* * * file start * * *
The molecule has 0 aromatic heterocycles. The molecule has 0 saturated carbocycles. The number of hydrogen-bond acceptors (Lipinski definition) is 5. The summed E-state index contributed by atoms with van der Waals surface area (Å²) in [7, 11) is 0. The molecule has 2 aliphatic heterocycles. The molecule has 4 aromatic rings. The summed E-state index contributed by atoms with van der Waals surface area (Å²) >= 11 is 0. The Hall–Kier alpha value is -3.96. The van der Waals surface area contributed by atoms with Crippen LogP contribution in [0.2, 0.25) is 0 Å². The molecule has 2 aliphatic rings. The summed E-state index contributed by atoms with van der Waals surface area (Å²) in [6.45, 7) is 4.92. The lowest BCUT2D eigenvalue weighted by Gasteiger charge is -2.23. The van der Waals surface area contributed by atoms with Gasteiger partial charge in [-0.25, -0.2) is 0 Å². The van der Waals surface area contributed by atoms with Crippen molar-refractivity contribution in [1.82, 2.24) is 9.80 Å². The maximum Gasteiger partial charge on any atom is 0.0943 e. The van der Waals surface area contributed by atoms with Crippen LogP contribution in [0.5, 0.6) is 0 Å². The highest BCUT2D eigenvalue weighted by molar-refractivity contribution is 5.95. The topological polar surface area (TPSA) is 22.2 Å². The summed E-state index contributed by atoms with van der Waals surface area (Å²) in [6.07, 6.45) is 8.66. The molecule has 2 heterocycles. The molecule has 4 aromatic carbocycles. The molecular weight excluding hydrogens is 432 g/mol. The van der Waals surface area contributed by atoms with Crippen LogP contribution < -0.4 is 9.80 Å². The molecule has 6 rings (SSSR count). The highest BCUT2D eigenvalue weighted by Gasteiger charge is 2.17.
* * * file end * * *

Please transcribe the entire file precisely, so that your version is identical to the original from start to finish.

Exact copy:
The molecule has 0 aromatic heterocycles. The molecule has 0 saturated carbocycles. The number of hydrogen-bond acceptors (Lipinski definition) is 5. The summed E-state index contributed by atoms with van der Waals surface area (Å²) in [7, 11) is 0. The molecule has 2 aliphatic heterocycles. The molecule has 4 aromatic rings. The summed E-state index contributed by atoms with van der Waals surface area (Å²) >= 11 is 0. The Hall–Kier alpha value is -3.96. The van der Waals surface area contributed by atoms with Crippen LogP contribution in [0.2, 0.25) is 0 Å². The molecule has 2 aliphatic rings. The summed E-state index contributed by atoms with van der Waals surface area (Å²) in [6.45, 7) is 4.92. The lowest BCUT2D eigenvalue weighted by Gasteiger charge is -2.23. The van der Waals surface area contributed by atoms with Gasteiger partial charge in [-0.25, -0.2) is 0 Å². The van der Waals surface area contributed by atoms with Crippen molar-refractivity contribution in [1.82, 2.24) is 9.80 Å². The maximum Gasteiger partial charge on any atom is 0.0943 e. The van der Waals surface area contributed by atoms with Crippen LogP contribution in [0.5, 0.6) is 0 Å². The highest BCUT2D eigenvalue weighted by molar-refractivity contribution is 5.95. The topological polar surface area (TPSA) is 22.2 Å². The summed E-state index contributed by atoms with van der Waals surface area (Å²) in [6.07, 6.45) is 8.66. The molecule has 2 heterocycles. The molecule has 4 aromatic carbocycles. The molecular weight excluding hydrogens is 432 g/mol. The van der Waals surface area contributed by atoms with Crippen LogP contribution < -0.4 is 9.80 Å². The molecule has 6 rings (SSSR count). The highest BCUT2D eigenvalue weighted by Gasteiger charge is 2.17.